Wednesday, June 12, 2024

Naltrexone-Bupropion Combination Found To Reduce Methamphetamine Use Over 12 Weeks.

Individuals with methamphetamine use disorder treated with a combination of injectable naltrexone and extended-release bupropion gradually declined their use of methamphetamine over 12 weeks at a rate that was significantly greater than patients receiving placebo, according to a report in Addiction.

The report is a follow-up analysis of the Accelerated Development of Additive Pharmacotherapy Treatment for Methamphetamine Use Disorder (ADAPT-2) trial; the primary results reported the effectiveness of the combination treatment over six weeks.

Lead author Michael Li, M.D., of the Center for Behavioral and Addiction Medicine at the University of California, Los Angeles, and colleagues noted that methamphetamine and other amphetamine-type stimulants account for the second largest class of substances used by people globally. Over the past decade, overdose deaths due to methamphetamine have increased about fivefold in the United States, and there is currently no approved medication to treat methamphetamine use disorder, they wrote.

In ADAPT-2, 403 individuals with methamphetamine use disorder were randomized to receive either 380 mg injectable naltrexone every three weeks plus 150 mg extended-release bupropion weekly or placebo for 12 weeks; after six weeks, some placebo participants were randomly switched to the combination treatment. The primary outcome was decrease in methamphetamine use as defined by negative urine tests. Urine samples were obtained twice weekly during treatment, then once on week 13 and 16 post treatment. The study was carried out at multiple U.S. centers that are part of the National Institute on Drug Abuse Clinical Trials Network.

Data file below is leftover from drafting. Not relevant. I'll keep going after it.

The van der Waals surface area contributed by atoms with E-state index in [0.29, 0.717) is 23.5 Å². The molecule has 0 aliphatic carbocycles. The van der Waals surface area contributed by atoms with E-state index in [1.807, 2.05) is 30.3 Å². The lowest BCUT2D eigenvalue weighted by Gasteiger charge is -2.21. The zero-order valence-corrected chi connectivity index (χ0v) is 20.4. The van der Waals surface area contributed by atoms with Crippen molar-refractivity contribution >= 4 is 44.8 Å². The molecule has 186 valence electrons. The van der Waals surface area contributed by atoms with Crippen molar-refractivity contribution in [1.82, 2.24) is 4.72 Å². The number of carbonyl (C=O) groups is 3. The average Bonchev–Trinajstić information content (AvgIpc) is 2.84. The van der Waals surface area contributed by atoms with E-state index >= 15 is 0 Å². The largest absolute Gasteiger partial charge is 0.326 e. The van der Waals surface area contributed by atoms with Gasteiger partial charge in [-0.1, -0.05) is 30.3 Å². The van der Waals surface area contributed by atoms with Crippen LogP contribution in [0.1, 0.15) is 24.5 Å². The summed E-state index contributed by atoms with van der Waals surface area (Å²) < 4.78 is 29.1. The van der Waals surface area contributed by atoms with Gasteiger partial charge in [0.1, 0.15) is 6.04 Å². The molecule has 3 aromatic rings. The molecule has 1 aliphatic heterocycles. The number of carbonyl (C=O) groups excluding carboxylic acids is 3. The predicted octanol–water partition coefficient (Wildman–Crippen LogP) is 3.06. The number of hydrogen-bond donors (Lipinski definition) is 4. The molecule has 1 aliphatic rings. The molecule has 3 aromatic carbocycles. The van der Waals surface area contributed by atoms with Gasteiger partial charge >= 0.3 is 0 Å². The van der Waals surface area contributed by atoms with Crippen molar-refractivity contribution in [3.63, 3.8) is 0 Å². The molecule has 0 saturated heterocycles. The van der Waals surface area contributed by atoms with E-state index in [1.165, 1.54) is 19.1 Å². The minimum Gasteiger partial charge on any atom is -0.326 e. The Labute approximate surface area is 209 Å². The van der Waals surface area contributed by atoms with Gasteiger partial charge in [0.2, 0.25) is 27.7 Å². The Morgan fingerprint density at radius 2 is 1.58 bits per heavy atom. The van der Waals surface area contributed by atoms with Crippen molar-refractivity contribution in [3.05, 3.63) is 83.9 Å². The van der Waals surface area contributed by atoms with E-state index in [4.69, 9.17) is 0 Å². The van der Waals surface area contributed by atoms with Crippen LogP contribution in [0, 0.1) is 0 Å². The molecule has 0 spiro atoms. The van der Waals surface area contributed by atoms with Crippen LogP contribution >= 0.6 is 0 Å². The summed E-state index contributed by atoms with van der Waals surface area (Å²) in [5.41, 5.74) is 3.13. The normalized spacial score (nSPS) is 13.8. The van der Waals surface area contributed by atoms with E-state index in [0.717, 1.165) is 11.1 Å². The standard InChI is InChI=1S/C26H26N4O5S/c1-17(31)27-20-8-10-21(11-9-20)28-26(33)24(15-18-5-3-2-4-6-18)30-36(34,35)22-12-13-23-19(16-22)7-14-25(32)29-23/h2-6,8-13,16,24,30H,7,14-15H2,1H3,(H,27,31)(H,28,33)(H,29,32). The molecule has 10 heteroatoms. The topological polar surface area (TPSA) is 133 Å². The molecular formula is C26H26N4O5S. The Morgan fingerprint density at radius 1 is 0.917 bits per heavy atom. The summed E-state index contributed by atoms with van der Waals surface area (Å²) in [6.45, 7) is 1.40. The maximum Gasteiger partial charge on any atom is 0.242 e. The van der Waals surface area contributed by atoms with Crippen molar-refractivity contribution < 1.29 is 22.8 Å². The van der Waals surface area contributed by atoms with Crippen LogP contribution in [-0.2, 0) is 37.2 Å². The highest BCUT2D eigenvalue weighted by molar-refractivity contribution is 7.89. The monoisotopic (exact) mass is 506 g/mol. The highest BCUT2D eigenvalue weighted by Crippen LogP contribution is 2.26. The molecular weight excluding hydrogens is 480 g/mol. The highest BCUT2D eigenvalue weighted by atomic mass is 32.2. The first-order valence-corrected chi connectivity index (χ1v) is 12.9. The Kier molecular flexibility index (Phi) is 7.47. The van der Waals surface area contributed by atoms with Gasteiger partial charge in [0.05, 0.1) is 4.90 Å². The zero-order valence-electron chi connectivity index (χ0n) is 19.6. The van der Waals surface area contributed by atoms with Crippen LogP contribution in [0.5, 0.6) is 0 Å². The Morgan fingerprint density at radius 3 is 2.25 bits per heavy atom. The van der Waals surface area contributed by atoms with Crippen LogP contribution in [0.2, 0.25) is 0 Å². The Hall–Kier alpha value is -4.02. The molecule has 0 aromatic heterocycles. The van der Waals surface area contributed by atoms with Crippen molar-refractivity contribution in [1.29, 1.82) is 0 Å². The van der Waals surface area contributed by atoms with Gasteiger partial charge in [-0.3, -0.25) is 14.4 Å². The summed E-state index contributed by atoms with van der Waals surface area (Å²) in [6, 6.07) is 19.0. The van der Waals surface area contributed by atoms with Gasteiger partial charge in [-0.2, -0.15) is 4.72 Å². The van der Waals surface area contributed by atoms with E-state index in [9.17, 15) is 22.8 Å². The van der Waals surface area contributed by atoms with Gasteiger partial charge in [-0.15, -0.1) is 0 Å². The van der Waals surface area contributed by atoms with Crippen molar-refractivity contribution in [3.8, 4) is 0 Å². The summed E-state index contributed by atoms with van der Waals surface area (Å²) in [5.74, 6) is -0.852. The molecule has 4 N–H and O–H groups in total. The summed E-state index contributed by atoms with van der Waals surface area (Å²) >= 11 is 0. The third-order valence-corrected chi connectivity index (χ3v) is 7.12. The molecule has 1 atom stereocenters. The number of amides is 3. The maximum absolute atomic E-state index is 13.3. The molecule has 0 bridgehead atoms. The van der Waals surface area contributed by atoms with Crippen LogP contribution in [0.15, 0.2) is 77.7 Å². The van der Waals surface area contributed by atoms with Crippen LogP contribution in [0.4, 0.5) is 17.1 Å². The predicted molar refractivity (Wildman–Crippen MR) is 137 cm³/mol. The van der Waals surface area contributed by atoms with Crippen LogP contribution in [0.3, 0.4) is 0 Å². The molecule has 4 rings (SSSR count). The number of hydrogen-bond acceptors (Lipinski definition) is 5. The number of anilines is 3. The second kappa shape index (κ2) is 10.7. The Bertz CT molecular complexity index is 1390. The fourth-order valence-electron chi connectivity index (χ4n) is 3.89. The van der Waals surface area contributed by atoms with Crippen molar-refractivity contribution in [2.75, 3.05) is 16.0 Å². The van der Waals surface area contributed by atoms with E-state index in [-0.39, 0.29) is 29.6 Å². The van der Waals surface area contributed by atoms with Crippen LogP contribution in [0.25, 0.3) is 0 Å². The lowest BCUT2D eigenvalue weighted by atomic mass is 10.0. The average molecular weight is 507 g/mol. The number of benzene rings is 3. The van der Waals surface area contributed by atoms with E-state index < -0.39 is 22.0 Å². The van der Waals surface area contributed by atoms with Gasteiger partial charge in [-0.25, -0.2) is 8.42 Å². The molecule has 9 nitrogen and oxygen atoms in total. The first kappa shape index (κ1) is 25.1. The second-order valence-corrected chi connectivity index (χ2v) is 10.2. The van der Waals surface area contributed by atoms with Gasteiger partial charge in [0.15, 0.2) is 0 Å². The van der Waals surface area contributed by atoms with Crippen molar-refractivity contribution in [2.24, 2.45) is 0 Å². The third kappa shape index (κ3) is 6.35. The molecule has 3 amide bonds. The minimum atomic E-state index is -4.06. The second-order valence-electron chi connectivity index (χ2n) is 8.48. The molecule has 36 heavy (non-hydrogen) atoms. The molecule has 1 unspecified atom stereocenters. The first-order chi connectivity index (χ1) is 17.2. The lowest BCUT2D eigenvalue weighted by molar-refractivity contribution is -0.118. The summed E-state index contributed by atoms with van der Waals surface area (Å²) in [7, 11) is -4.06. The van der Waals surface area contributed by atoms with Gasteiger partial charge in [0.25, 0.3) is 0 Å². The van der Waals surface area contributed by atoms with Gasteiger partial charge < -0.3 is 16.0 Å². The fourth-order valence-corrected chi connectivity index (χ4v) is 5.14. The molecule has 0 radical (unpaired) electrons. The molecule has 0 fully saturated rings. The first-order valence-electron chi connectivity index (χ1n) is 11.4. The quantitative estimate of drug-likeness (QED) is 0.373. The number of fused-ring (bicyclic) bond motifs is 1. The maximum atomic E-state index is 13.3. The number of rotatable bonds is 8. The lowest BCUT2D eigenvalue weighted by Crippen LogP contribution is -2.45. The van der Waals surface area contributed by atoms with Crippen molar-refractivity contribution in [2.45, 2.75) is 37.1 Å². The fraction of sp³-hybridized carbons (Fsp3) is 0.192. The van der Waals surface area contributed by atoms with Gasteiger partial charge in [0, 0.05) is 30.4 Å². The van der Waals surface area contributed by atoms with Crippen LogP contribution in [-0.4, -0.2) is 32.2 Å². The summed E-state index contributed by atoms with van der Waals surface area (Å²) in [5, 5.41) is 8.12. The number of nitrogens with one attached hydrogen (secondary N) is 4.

Participants receiving the combination treatment over 12 weeks had about an 18% increase in negative urine tests after the first six weeks, and a further 9% increase in negative urine tests during the second six weeks for a total increase of 27% over the 12-week period. In comparison the number of negative urine tests increased by about 11% for those receiving placebo in that same period.

Urine tests at week 13 and 16, after treatment had ended, showed no significant difference between the two groups, suggesting that the decrease in methamphetamine use during the 12 weeks was due to treatment.

“Prior stimulant use disorder treatment trials suggest that change in use is gradual (consistent with our findings), unlikely to result in sustained abstinence in a typical 12-week trial, and dependent on treatment duration,” wrote Li and colleagues. “This warrants future clinical trials to quantify changes in [methamphetamine] use beyond 12 weeks and to identify the optimal duration of treatment with this medication.”

For related information, see the Psychiatric News article “Naltrexone-Bupropion Combination May Reduce Methamphetamine Use.”

(Image: Getty Images/iStock/Ca-ssis)

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